The Consumer Price Index rose by 0.2% for the month of October, a reversal from two straight months of retail price declines, this according to the Labor Department and could provide additional impetus the Fed needs to raise the Fed Funds rate at their mid-December FOMC meetings. It’s been a guessing game with the Fed as conflicting data over the past several months has kept the Fed on the sidelines and keeping equities and securities in check for much of the year.

The Fed wants to see an annualized inflation rate of 2.0%  and for the previous 12 months leading up to October the rate is nearly there, at 1.9%. Analysts are still trying to figure out the October jobs data but the Fed has said for much of the second half of this year that a rate increase in 2015 is almost a guarantee and the CPI data supports that action, at least in terms of what the Fed pays attention to, but there are still signs the economy isn’t quite ready for a rate increase at all.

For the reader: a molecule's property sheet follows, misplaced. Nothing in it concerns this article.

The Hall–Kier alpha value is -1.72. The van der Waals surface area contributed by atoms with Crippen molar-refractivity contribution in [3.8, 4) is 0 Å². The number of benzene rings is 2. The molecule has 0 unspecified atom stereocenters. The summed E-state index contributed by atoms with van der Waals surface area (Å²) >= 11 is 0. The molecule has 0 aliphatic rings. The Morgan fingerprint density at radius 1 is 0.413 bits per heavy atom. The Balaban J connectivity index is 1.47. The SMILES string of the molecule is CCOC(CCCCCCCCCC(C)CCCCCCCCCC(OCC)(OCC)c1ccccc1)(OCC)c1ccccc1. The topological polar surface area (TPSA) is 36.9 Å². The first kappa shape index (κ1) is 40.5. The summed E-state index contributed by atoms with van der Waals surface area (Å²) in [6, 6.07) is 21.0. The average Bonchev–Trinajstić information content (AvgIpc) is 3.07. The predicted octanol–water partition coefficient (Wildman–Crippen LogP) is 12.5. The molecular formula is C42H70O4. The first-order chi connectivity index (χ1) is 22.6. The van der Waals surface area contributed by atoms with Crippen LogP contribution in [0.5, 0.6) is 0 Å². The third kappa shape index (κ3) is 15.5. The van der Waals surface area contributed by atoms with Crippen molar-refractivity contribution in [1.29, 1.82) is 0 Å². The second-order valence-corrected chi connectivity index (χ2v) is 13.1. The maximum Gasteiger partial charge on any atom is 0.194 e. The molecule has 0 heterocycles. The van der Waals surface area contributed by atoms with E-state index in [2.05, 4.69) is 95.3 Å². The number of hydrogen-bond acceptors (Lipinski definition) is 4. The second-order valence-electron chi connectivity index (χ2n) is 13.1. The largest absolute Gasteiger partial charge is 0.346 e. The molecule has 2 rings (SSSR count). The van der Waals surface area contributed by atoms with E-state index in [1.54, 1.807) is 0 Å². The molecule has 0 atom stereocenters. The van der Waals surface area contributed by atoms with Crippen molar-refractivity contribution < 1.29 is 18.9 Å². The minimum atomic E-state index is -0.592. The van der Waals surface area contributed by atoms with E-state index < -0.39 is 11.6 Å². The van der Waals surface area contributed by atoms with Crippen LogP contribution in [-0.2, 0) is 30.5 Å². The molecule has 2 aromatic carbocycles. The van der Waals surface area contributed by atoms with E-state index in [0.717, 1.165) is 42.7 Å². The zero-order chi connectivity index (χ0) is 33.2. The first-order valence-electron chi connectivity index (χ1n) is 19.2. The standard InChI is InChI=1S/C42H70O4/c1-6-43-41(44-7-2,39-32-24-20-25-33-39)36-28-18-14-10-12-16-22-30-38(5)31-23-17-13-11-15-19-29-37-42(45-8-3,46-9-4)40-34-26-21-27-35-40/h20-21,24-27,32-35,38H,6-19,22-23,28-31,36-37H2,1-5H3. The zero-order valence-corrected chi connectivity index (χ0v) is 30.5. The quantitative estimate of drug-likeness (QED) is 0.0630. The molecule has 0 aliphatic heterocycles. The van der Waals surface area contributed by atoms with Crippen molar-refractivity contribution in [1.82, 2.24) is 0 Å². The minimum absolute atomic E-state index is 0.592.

Industrial production for October actually fell 0.2% after a similar decline in September with most expecting a slight increase in factory output.* Mortgage rates for real estate investors look to stay within a very tight range over the next several months. If the Fed does in fact raise rates next month, with all the conflicting economic data being reported and moving into the dead of winter in Q1 2016, it won’t be surprising for the Fed to leave rates alone in the first half of 2016 until more convincing as well as consistent economic numbers are tallied.

 * November 17, 2015